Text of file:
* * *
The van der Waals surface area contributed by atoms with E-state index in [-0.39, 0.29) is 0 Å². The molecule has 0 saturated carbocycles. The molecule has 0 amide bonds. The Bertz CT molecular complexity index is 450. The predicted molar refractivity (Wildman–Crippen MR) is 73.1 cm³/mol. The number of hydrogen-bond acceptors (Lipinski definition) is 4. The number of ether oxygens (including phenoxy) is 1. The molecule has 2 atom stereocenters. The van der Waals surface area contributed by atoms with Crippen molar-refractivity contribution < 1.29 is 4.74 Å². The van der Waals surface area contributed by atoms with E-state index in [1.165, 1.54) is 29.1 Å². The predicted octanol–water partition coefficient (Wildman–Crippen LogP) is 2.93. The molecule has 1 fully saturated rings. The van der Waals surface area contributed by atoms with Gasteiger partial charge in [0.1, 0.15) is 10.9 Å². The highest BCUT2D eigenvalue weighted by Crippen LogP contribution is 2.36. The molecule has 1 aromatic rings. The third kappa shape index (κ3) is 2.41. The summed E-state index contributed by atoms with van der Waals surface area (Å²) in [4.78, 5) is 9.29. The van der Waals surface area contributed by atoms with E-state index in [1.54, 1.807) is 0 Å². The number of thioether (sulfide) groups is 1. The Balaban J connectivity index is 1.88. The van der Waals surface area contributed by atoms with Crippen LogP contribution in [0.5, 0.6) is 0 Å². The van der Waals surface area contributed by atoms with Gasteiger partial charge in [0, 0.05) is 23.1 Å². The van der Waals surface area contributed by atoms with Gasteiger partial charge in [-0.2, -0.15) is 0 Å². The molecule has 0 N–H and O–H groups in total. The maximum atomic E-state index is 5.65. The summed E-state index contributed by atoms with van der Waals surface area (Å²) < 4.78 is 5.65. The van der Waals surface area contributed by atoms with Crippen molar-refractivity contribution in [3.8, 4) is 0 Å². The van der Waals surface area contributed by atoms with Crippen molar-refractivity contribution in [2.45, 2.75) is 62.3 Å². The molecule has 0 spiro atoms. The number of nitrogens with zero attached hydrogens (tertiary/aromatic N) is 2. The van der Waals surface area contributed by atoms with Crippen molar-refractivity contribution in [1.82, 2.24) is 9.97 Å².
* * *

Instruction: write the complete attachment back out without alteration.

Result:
The van der Waals surface area contributed by atoms with E-state index in [-0.39, 0.29) is 0 Å². The molecule has 0 saturated carbocycles. The molecule has 0 amide bonds. The Bertz CT molecular complexity index is 450. The predicted molar refractivity (Wildman–Crippen MR) is 73.1 cm³/mol. The number of hydrogen-bond acceptors (Lipinski definition) is 4. The number of ether oxygens (including phenoxy) is 1. The molecule has 2 atom stereocenters. The van der Waals surface area contributed by atoms with Crippen molar-refractivity contribution < 1.29 is 4.74 Å². The van der Waals surface area contributed by atoms with E-state index in [1.165, 1.54) is 29.1 Å². The predicted octanol–water partition coefficient (Wildman–Crippen LogP) is 2.93. The molecule has 1 fully saturated rings. The van der Waals surface area contributed by atoms with Gasteiger partial charge in [0.1, 0.15) is 10.9 Å². The highest BCUT2D eigenvalue weighted by Crippen LogP contribution is 2.36. The molecule has 1 aromatic rings. The third kappa shape index (κ3) is 2.41. The summed E-state index contributed by atoms with van der Waals surface area (Å²) in [4.78, 5) is 9.29. The van der Waals surface area contributed by atoms with E-state index in [1.54, 1.807) is 0 Å². The number of thioether (sulfide) groups is 1. The Balaban J connectivity index is 1.88. The van der Waals surface area contributed by atoms with Crippen LogP contribution in [0.5, 0.6) is 0 Å². The van der Waals surface area contributed by atoms with Gasteiger partial charge in [0, 0.05) is 23.1 Å². The van der Waals surface area contributed by atoms with Gasteiger partial charge in [-0.2, -0.15) is 0 Å². The molecule has 0 N–H and O–H groups in total. The maximum atomic E-state index is 5.65. The summed E-state index contributed by atoms with van der Waals surface area (Å²) < 4.78 is 5.65. The van der Waals surface area contributed by atoms with Crippen molar-refractivity contribution in [3.8, 4) is 0 Å². The van der Waals surface area contributed by atoms with Crippen molar-refractivity contribution in [2.45, 2.75) is 62.3 Å². The molecule has 0 spiro atoms. The number of nitrogens with zero attached hydrogens (tertiary/aromatic N) is 2. The van der Waals surface area contributed by atoms with Crippen molar-refractivity contribution in [1.82, 2.24) is 9.97 Å².